Advent Calendar 2017: A Sunday Adventure
Dec 17th – A Sunday Adventure
I set out today to do some Christmas shopping and go to a “Lessons and Carols” service at the Anglican Church in Stockholm. It was -4 degress Celsius today, so the ground was frozen hard. The snow and ice has melted away thankfully, so the sidewalks were clear. They have laid loads of very coarse gravel. They were at it at 6am this morning when the kids got us up, an enormous construction machine driving around our courtyard like a go-cart track. Amazing. As cold as it is, I really felt the gravel under my leather soles. It was a very distinct texture.
The air was cold, crisp, and fresh, and it was so nice to get out. We’ve been cooped up with chicken pox so haven't been out much. So far we’re managing but we haven’t taken the kids out in the cold. Cabin Fever! It’s amazing how walking on your own terms, when you’re used to dragging one kid and bribing another as she complains in her stroller, feels a bit like flying. It’s like when you are backpacking, your pack weighs 50lbs, you’ve been hiking all day, and then you get to take off your pack for a break or lunch or to check out a view. I felt so light and the possibilities felt endless. And the view was lovely.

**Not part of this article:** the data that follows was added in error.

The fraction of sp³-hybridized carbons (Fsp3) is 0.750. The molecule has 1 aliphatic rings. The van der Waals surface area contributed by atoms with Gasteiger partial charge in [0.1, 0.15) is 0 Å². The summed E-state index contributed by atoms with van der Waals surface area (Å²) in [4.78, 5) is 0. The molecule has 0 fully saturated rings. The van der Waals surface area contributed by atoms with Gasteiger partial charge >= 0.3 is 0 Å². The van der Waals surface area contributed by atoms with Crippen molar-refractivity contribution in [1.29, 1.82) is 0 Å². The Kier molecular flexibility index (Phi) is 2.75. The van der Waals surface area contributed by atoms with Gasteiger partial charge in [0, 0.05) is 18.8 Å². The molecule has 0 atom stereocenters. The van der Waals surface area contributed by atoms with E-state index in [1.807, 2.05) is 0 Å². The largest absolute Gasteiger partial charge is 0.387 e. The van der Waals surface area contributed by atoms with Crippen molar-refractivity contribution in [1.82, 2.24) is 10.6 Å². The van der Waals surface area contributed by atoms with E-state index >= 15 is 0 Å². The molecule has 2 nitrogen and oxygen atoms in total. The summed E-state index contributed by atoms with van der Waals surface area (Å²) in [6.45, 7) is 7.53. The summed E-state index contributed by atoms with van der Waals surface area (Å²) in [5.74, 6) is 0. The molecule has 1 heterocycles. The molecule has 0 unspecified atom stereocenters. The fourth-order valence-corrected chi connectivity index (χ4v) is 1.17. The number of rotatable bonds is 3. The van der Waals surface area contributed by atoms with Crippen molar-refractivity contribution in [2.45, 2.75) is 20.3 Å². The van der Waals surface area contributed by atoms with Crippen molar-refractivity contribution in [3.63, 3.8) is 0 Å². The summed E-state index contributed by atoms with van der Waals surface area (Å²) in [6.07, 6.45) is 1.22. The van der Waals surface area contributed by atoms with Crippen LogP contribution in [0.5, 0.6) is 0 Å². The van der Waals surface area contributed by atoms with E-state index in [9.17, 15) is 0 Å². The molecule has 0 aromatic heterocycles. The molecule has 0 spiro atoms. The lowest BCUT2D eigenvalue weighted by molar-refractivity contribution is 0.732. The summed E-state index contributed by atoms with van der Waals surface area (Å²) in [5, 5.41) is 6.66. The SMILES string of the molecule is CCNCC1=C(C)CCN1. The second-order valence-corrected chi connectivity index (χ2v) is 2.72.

I got on the T just as the sun was setting (about 2pm) and rode up to Sergels Torg, and walked up Drottninggatan with a few specific things to find. I was even brave and wore less-warm, fancier city shopping clothes to blend in better. My heavy purse I'm sure gave me away, though. I got halfway though the first store and I noticed my phone was totally dead. I plugged it into the battery pack I now carry for this purpose and NOTHING. Ugh. I was going to be out for another handful of hours and I didn’t want Cora to worry. The clerk at the store told me that the closest apple store was WAY far away in a suburb (really??!? Why is there no apple store in Central Stockholm?).
One thing we’ve noticed about Swedes (generalizing here) is that they aren’t too eager to help you problem solve. Happy to help, but you have to ask precisely the right question. I stumbled upon a phone service store, the equivalent of Verizon, and asked if they could help me with the phone. No, but maybe Gigamex could help. There’s one in the next Torg over. He pointed, gave limited directions. So I went in that direction, found no Gigamex but did find a bookstore and went in there for help.
Item number one to purchase – a map! It’s crazy how different a city feels when you don’t have a navigator. It wasn’t that long ago that I was navigating a wide swath of Bolivia with my trusty travel guide, a map, and maybe a flip phone from my host family because they were nervous about me being out on my own. There were some grand adventures and getting lost always teaches you a lot about a city, especially on foot.
I asked the info desk if instead of looking up a book they could help me find Gigamex. She was super helpful, but we discovered it was closed. I asked if she knew of a place I could go that had a computer I could use. We discussed the possibility of there being such a place in the T station, both knowing that there hasn’t been an “internet café” in existence for years. I checked anyway. Yeah, no. Just a Subway Sandwich shop. In the subway station. I just put those two together. (doh!)